Andropov's death leaves Soviet Union leaderless


MOSCOW -- Millions of Soviets today began four days of mourning for President Yuri Andropov, whose death from kidney failure left the Soviet Union leaderless for the second time in 15 months and raised the possibility for a power struggle.

Andropov, 69, will be buried Tuesday.


His 455-day term of leadership ended with his death from kidney, heart and lung failure Thursday. A medical report disclosed he had been on dialysis for one year.

His body will lie in state in the white columned House of Unions a block from the Kremlin from today until Tuesday, the official Tass news agency said.

No official biography ever included references to his family, so the mourning period was expected to provide a view of survivors and resolve the question of whether he had a wife or was a widower.

The Kremlin flag dropped to half staff Friday and about 60 soldiers worked during the night to chip ice from the Red Square reviewing stand where dignitaries will gather for his burial.


President Reagan, who was vacationing in California, named Vice President George Bush to head the U.S. delegation to the funeral, ending speculation Reagan might himself go to Moscow.

Some lawmakers and administration officials had pressed Reagen to head the delegation as a gesture of conciliation toward the Soviets.

In Washington, Secretary of State George Shultz relayed Reagan's condolences to the Soviet Union and expressed the administration's readiness to work with Moscow to make the world a safer place.

There was no indication when a successor to Andropov would be named. The announcement could come any time after the selection process is conducted in secrecy among the 12 surviving full members of the ruling Politburo.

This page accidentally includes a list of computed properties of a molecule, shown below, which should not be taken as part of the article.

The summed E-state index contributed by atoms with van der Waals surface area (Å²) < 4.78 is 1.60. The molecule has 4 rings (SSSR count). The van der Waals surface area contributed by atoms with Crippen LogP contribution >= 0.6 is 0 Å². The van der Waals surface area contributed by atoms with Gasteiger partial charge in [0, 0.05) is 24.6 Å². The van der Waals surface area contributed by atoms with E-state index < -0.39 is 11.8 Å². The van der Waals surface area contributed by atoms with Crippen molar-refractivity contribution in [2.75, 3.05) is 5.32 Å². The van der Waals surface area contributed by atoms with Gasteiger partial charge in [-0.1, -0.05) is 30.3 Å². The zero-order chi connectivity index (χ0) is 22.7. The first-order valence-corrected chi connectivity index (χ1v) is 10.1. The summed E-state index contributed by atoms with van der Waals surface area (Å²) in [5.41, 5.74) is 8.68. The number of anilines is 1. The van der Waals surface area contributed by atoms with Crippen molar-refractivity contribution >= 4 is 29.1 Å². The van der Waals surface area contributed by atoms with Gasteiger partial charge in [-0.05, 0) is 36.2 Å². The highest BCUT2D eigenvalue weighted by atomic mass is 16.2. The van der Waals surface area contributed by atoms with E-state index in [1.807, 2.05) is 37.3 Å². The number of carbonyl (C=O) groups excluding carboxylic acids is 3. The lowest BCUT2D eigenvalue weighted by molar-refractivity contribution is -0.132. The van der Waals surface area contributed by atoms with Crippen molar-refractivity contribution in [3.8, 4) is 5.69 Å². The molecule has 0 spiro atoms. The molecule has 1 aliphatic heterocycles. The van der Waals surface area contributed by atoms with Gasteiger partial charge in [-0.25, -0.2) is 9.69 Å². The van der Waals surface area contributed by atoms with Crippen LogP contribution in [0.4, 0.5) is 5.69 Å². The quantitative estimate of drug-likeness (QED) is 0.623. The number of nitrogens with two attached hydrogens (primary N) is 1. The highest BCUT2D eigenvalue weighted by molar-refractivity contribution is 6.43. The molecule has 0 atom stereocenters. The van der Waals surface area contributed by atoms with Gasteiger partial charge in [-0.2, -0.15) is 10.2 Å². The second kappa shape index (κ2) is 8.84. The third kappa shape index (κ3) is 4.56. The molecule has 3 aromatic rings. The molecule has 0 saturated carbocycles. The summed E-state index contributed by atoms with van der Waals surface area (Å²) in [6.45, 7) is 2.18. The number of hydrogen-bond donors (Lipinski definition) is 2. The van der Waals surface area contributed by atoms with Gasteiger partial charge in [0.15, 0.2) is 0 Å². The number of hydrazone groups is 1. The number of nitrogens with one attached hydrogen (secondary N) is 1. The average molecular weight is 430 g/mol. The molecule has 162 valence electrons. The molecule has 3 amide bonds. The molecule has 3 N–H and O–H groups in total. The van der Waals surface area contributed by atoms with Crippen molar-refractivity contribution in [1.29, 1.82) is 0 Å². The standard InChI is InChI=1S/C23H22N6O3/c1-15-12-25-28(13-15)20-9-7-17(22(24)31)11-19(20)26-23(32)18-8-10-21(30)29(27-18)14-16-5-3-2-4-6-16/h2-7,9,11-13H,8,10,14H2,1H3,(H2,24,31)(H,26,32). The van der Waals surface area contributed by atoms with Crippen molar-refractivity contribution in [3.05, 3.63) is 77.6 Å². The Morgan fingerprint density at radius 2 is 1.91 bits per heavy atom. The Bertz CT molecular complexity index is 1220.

Their choice, whether one man or a collective leadership, will be submitted to the 300-member party Central Committee that will report the customary unanimous approval.

Konstantin Chernenko, 72, the rival who lost the struggle for Soviet Communist Party general secretary to Andropov after Leonid Brezhnev died in November 1982, emerged as a strong candidate for the Kremlin leadership.

The white-haired Chernenko, a Russian who rode Brezhnev's coattails into the Politburo, was named chairman of the funeral commission -- the same role Andropov assumed when Brezhnev died.


If Chernenko is passed over, at least half of his partners, have a chance to become the most powerful man in the world's largest country.

Other leading candidates were Mikhail Gorbachev, at 52 the youngest Politburo member, and Grigory Romanov, 60, whose power base is Leningrad, the country's second largest city.

Moscow party boss Viktor Grishin, 69, was considered by Western analysts as a possible compromise candidate. Geidar Aliyev, 60, of Azerbaijan, a Brezhnev and Andropov protege, was given little hope because he is not Russian.

Foreign Minister Andrei Gromyko, 74, and Defense Minister Dmitri Ustinov, 75, seemed unlikely to claim the party leadership but were certain to have a large role in determining the winner.

Andropov died after a six-month public absence during which the only explanation provided by the secretive Soviet government was that he had a cold. But Tass moved a medical report saying Andropov had suffered from kidney disease, high blood pressure and diabetes.

'From February 1983, in connection with the discontinuance of the function of the kidneys, he remained on treatment with hemodialysis ('artificial kidney'),' the statement said.

The treatment enabled him to work until the end of January when his internal organs suffered a massive collapse of function, the statement said.


A party-government resolution decreed that gun volleys be fired in Moscow, provincial capitals and other cities on Tuesday when Andropov is laid to rest. Work in all factories and shops will cease for five minutes and trains and sea vessels will blow their whistles for three minutes. Schools will be closed.

In a show of unity and signal to the West, the party and government issued a statement late Friday vowing to continue Andropov's policies of 'strengthening peace' and 'giving a firm rebuff to the aggressive intrigues of imperialism.'

The lowest point in U.S.-Soviet relations during Andropov's rule came on Sept. 1, 1983, when the Soviets shot down a Korean Air Lines Boeing 747 that strayed into Soviet airspace during a flight from New York to Seoul, South Korea. The incident claimed 269 lives, including 62 Americans.

Latest Headlines


Follow Us